Indeed, up to 90% of individuals with ASD report difficulties in sensory processing [65] that include both hyper and hyposensitivity to auditory, tactile, and visual stimulation [90]. Since sensory systems mature very early in postnatal development, it is possible that early sensory atypicalities have a cascading effect on developmental trajectories and contribute to later emerging behavioural symptoms [55, 68]. However, there remains little direct investigation of this possibility.

Identifying causal pathways to symptom emergence requires prospective longitudinal studies of infants with an elevated likelihood of developing ASD. One common approach has been to study infants with an older sibling with ASD [56, 84, 91]. Such studies have identified some evidence of early sensory atypicalities in infants with later ASD, including faster identification of visual differences [18, 40], slower latency of pupillary responses to luminance changes [80], increased behavioural responses to perceptual change [19], and elevated cortical reactivity to repeated sounds [60].

This range of work suggests that early disruptions in sensory processing may be detectable in infants with later ASD prior to the onset of other behavioural symptoms, consistent with a causal model. Observations from familial designs, however, are limited to the 10–20% of children whose ASD is associated with the accumulation of multiple common genetic variants of small effect [64, 94]. It is not currently clear whether similar effects are present in the 5–11% of autistic children who present with a monogenic or more penetrant cause of ASD [108], or indeed in idiopathic cases of ASD where there is a non-familial route to the disorder.

A complementary approach to familial designs is thus to study infants who have an elevated likelihood of developing ASD due to the presence of a monogenic disorder that can be identified in infancy. A strong candidate monogenic condition associated with ASD is Neurofibromatosis Type 1 (NF1), an autosomal dominant neurocutaneous disorder with a birth incidence of 1:2700 [28].

Fifty percent of cases of NF1 are inherited, while the rest arise de novo due to spontaneous loss-of-function mutation of the NF1 gene located on chromosome 17q11.2 [20]. The NF1 gene encodes for neurofibromin, a large 2818-amino acid negative RAS GTPase-regulating protein [97, 98].

Although the physical phenotype of NF1 may include neurofibromas, café-au-lait macules, Lisch nodules and abnormalities within the skeleton and the central nervous system [54], the main challenges reported by parents and children with NF1 in clinical settings are cognitive, social and behavioural difficulties [44, 75]. Indeed, up to 25% of children with NF1 may meet criteria for ASD, up to 45% may experience broader autism symptomatology [34, 36, 87, 109] and up to 50% receive a diagnosis of ADHD [53, 61].

NF1 is a suitable monogenic condition for studying early developmental pathways to ASD for several key reasons. First, the phenotypic profile of ASD in NF1 is broadly similar to idiopathic ASD [37], with a similar male bias in prevalence of ASD [35], making insights from NF1 more likely to be generalisable to the understanding of ASD as a whole.

Second, NF1 is typically identified early in development through either cord blood testing in familial cases or through its cutaneous manifestations in both inherited and de novo cases (particularly café-au-lait spots). This makes prospective studies from early infancy feasible. Third, NF1 is not associated with profound developmental delays, but rather with a more subtle shift in IQ [53].

Due to this, comparisons with typically developing infants are less confounded by selection bias and developmental challenges within the NF1 group [3]. Finally, there are good animal models of NF1 that may facilitate the subsequent investigation of neural mechanisms underlying particular phenotypes in human infants [22, 43, 103]. Such investigations may highlight new paths in animal-to-human translation.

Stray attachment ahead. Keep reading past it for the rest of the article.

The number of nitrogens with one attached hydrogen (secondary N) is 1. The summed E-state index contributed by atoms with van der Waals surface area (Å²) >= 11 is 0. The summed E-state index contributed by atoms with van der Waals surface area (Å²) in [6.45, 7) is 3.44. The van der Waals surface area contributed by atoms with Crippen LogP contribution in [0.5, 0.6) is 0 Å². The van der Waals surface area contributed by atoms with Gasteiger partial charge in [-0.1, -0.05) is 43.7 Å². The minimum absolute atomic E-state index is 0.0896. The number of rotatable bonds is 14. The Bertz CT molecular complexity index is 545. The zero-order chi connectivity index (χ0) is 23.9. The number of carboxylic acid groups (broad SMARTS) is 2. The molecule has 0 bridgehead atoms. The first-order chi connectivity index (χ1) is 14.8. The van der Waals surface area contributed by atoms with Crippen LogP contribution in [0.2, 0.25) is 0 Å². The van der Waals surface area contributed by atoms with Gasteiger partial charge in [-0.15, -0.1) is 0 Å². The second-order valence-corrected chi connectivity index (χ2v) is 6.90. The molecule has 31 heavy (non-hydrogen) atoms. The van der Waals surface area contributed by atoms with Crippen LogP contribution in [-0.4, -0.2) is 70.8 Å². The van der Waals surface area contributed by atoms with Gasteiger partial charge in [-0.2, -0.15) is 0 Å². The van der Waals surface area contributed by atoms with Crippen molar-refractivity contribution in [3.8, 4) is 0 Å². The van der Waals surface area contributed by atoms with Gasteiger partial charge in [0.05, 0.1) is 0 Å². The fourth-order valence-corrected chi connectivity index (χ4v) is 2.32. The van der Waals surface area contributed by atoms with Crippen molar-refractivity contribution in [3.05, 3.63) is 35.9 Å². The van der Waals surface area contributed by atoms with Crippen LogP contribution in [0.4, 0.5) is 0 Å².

One promising domain of investigation in infants with NF1 is low-level auditory processing. Important to pathways to translational research, auditory paradigms can be meaningfully reproduced across the lifespan and in animal models [8, 99] where the importance of auditory processing is high across species (unlike visual processing, which is far more important in primates than in rodents).

In particular, the suppression of neural responses following repetition and an increase in response when change is detected are suitable for studying auditory brain development across the lifespan [76, 86]. Failure to attenuate responses to repetition or to respond selectively to a change in auditory input could compromise language development [6, 7] and may also relate to broader aspects of cognitive inflexibility, which has been noted in several neurodevelopmental disorders including ASD, Prader-Willi, Rett Syndrome and Fragile X [2, 66, 70, 81]. Further, failure in these basic learning mechanisms may indicate alterations in neural organisation, consistent with observations of atypical neural connectivity in developmental disorders as well as differences in the co-ordination of excitation and inhibition [24, 27, 67, 92].

Previous work has indeed identified alterations in auditory responses in children with NF1. A study of 22 children and adults with NF1 found that while peripheral acoustic hearing was within the normal range, differences emerged in temporal auditory processing during standardised tests, including phonological processing and temporal resolution [4].

Difficulties in auditory processing were further associated with degree of language impairment and communication disorders in the sample. Additionally, Chaix et al. [14] found that children with NF1 (n = 75) scored lower on a phoneme deletion task, indicating impaired phonological processing. However, there has been no work on early auditory development in infants with NF1, and no efforts to examine the relationship between auditory processing and the presence of ASD within the sample.